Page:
MENU

Light metals alliance to manufacture better future for Australia and China

January 11, 2013 • News, Sustainability

Monash University has announced a new Australia-China collaboration between research and industry leaders that could transform the high-end manufacturing and aerospace industries of both countries, leading to both cost and carbon emissions savings.

Image courtesy of [dan] / FreeDigitalPhotos.net

Image courtesy of [dan] / FreeDigitalPhotos.net

Minister for Tertiary Education, Skills, Science and Research, Senator Chris Evans, yesterday announced the establishment of the Australia-China Research Centre for Light Metals (ACCLiM), to be headed by Monash University’s Professor Xinhua Wu and Prof Xinming Zhang, Central-South University, China.

The ACCLiM is said to be one of six centres to be founded with the support of the Australia-China Science and Research Fund. The research will involve the revolutionary light-weight alloys and advanced manufacturing processes that increase customisability and produce virtually no waste.

The research will also contribute to a decreases in carbon emissions and fuel efficiency in all forms of transport, through the weight savings in materials.

Monash University believes the airline industry will be one of the largest benefactors.

The development of high-value-add processes is set to also deliver a significant boost to manufacturing in both Australia and China.

‘The dramatically increased efficiency of these processes will also help lengthen the lifetime of mineral reserves,’ Monash reported.

Monash Provost and Senior Vice-President, Professor Edwina Cornish revealed the centre facilitated vital international collaboration in a field of growing importance.

“Through the work of Professor Wu and her team, Monash University is at the forefront in building Australia’s capacity in aerospace and advanced manufacturing research – a field that will ultimately deliver significant environmental and economic benefits. This new collaboration will facilitate research and industry connections between Australia and China, thereby linking the best minds from both countries with the commercial stakeholders who will ultimately implement these research findings,” Professor Cornish said.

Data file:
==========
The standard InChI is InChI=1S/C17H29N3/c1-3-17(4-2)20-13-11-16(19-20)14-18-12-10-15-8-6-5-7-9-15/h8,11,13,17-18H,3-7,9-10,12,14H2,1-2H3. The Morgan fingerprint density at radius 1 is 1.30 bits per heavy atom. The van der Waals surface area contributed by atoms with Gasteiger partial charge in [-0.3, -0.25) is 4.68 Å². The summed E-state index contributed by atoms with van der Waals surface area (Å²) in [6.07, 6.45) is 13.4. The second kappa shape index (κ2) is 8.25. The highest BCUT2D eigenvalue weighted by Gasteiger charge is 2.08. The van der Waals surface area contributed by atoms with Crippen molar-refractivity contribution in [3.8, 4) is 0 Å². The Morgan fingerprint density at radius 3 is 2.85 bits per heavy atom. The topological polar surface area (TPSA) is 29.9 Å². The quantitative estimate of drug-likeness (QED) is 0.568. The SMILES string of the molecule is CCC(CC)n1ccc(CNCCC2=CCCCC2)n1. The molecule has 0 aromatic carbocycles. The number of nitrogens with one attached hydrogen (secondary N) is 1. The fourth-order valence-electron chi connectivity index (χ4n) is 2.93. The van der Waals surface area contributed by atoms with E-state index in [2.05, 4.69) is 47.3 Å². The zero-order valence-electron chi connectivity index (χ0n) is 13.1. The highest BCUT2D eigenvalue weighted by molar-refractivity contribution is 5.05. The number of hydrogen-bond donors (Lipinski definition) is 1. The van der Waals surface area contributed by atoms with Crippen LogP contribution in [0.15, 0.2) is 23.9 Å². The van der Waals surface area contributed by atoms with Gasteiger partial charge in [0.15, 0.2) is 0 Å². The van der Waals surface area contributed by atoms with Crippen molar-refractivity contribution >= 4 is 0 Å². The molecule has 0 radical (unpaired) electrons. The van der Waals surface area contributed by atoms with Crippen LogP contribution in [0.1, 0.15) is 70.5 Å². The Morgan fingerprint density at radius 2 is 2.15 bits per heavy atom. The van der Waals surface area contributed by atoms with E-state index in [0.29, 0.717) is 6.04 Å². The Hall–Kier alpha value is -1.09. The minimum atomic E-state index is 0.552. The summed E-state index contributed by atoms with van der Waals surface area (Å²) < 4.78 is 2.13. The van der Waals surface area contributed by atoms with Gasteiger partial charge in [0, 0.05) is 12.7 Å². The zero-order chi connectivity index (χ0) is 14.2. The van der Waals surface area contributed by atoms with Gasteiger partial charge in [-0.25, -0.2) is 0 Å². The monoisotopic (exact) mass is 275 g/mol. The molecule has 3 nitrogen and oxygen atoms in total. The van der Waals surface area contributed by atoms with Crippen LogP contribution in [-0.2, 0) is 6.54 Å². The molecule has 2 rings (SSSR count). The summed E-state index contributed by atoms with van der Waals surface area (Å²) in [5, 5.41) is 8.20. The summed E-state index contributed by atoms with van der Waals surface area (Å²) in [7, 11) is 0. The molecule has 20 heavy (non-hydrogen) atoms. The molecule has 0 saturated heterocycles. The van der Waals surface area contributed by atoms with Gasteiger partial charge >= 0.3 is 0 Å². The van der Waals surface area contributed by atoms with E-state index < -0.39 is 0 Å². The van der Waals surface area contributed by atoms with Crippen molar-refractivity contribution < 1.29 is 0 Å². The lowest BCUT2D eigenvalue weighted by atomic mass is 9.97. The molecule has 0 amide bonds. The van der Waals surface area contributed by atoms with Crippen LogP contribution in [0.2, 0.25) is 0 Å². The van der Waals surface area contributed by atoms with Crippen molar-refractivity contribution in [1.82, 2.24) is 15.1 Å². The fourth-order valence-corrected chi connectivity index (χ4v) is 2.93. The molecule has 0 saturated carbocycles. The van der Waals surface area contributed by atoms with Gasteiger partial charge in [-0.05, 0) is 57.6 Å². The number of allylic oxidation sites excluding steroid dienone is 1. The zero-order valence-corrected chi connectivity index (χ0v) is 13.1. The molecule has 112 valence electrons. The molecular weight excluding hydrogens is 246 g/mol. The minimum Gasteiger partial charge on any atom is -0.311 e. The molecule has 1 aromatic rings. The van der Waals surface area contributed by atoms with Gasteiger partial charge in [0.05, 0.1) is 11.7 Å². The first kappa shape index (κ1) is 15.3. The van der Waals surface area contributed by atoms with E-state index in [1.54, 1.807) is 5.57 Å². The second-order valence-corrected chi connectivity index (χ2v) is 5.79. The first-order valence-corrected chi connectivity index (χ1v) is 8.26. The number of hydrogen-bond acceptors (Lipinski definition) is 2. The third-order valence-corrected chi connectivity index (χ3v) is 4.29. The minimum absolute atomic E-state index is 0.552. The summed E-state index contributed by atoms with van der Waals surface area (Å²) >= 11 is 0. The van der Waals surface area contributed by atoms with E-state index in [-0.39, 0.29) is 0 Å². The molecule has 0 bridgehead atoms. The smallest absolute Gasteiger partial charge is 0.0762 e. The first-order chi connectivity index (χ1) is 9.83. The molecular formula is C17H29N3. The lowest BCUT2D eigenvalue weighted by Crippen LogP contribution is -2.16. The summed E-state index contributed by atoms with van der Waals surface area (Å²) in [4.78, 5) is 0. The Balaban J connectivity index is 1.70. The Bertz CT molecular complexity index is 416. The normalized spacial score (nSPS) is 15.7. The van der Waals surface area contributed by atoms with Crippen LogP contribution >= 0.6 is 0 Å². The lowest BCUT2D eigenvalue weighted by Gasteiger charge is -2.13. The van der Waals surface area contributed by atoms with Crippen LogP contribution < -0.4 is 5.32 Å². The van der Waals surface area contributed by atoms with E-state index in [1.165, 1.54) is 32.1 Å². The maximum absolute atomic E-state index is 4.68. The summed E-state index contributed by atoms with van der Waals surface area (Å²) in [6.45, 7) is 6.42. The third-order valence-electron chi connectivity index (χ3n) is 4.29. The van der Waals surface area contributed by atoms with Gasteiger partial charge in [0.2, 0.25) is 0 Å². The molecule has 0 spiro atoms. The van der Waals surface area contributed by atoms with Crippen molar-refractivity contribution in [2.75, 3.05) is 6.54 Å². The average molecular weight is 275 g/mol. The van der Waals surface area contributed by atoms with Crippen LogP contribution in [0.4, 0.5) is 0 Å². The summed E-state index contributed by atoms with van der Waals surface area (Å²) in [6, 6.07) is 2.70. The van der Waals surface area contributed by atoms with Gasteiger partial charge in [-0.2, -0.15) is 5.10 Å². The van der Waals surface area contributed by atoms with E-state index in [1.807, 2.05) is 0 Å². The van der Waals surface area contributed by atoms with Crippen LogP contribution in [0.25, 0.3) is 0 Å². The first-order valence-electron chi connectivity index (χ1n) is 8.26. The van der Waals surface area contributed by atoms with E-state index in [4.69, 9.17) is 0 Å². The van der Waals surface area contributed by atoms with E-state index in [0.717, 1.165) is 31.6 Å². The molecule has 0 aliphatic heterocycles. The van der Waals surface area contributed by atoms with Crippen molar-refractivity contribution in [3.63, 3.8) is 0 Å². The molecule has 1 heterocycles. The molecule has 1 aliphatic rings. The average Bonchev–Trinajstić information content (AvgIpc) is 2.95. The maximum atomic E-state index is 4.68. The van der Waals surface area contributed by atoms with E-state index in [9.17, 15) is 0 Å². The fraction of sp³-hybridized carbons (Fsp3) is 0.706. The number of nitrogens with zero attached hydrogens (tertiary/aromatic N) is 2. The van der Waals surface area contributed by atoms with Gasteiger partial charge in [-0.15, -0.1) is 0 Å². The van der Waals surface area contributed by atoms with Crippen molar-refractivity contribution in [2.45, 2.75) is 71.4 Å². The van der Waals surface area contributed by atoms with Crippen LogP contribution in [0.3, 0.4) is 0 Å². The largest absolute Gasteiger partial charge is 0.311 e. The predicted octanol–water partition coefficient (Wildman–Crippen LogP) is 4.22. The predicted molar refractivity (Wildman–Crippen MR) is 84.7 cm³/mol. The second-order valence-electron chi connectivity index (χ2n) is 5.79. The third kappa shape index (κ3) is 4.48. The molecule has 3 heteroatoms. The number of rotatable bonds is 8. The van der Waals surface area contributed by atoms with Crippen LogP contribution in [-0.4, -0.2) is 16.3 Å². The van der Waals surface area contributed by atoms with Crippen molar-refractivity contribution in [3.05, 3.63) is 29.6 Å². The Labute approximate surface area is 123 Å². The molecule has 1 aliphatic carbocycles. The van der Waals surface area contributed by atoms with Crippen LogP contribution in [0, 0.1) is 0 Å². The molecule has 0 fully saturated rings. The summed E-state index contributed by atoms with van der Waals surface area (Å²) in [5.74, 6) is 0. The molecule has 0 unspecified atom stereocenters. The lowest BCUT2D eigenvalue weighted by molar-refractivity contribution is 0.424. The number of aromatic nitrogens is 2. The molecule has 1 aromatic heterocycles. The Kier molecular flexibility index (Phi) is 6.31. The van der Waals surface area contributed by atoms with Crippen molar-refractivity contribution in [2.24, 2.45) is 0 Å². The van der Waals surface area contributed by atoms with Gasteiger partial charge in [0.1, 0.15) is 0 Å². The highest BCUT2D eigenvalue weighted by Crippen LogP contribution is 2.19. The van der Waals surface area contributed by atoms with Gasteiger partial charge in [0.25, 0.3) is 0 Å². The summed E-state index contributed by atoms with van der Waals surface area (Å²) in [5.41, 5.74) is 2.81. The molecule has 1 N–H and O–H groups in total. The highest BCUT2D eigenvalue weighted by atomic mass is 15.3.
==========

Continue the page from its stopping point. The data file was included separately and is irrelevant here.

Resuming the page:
Professor Wu, from the Monash Department of Materials Engineering, who is an internationally-recognised leader in her field and also heads the ARC Centre of Excellence for Design in Light Metals said the research will lead to more efficient transport systems.

“Our light metals research will ultimately lead to greener, cheaper transport systems – a vital outcome in today’s increasingly connected world,” Professor Wu said.

“In the process, we will help initiate an aerospace industry in Australia, and further develop the industry in China. There is significant demand from our European and Chinese industrial partners, creating a rare opportunity for Australian companies to embrace the new technologies the centre will develop,” she added.

Monash revealed partners in ACCLiM include the University of Queensland, University of Deakin, University of Melbourne, University of New South Wales, University of Sydney and Rosebank Engineering, o.d.t. Engineering, Grandfield technology and Magontec. Chinese partners include Central-South University, Southeast University, Beijing University of Technology, Baosteel, COMAC, Chalco, YinBang, Wuxi High-Tech District, Xi’An Aircraft Industry, China Space Technology Institute and EADS Innovation Works.

 

Related Posts

Leave a Reply

« »